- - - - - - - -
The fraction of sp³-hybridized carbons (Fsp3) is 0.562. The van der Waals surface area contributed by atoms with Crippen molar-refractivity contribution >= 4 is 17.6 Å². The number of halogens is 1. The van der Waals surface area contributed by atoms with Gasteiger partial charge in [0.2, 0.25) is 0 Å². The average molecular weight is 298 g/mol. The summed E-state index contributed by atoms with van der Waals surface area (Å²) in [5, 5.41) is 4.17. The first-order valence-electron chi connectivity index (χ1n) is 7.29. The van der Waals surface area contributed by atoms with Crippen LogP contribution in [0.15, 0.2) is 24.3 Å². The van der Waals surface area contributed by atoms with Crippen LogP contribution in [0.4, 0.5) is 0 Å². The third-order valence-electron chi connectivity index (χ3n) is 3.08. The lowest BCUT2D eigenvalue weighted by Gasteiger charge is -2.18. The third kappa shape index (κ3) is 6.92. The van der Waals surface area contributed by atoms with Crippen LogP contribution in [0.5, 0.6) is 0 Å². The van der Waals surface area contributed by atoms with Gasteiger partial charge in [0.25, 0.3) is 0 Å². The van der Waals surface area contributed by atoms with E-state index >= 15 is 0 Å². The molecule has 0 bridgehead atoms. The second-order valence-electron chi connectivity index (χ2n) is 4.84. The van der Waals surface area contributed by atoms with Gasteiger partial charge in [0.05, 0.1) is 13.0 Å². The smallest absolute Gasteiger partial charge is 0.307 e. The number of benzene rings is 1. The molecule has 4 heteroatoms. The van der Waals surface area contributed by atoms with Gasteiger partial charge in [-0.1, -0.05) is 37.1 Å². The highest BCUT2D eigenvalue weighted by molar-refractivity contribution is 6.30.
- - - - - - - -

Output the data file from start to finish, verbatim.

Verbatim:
The fraction of sp³-hybridized carbons (Fsp3) is 0.562. The van der Waals surface area contributed by atoms with Crippen molar-refractivity contribution >= 4 is 17.6 Å². The number of halogens is 1. The van der Waals surface area contributed by atoms with Gasteiger partial charge in [0.2, 0.25) is 0 Å². The average molecular weight is 298 g/mol. The summed E-state index contributed by atoms with van der Waals surface area (Å²) in [5, 5.41) is 4.17. The first-order valence-electron chi connectivity index (χ1n) is 7.29. The van der Waals surface area contributed by atoms with Crippen LogP contribution in [0.15, 0.2) is 24.3 Å². The van der Waals surface area contributed by atoms with Crippen LogP contribution in [0.4, 0.5) is 0 Å². The third-order valence-electron chi connectivity index (χ3n) is 3.08. The lowest BCUT2D eigenvalue weighted by Gasteiger charge is -2.18. The third kappa shape index (κ3) is 6.92. The van der Waals surface area contributed by atoms with Crippen LogP contribution in [0.5, 0.6) is 0 Å². The van der Waals surface area contributed by atoms with Gasteiger partial charge in [0.25, 0.3) is 0 Å². The van der Waals surface area contributed by atoms with E-state index >= 15 is 0 Å². The molecule has 0 bridgehead atoms. The second-order valence-electron chi connectivity index (χ2n) is 4.84. The van der Waals surface area contributed by atoms with Gasteiger partial charge in [0.05, 0.1) is 13.0 Å². The smallest absolute Gasteiger partial charge is 0.307 e. The number of benzene rings is 1. The molecule has 4 heteroatoms. The van der Waals surface area contributed by atoms with Gasteiger partial charge in [-0.1, -0.05) is 37.1 Å². The highest BCUT2D eigenvalue weighted by molar-refractivity contribution is 6.30.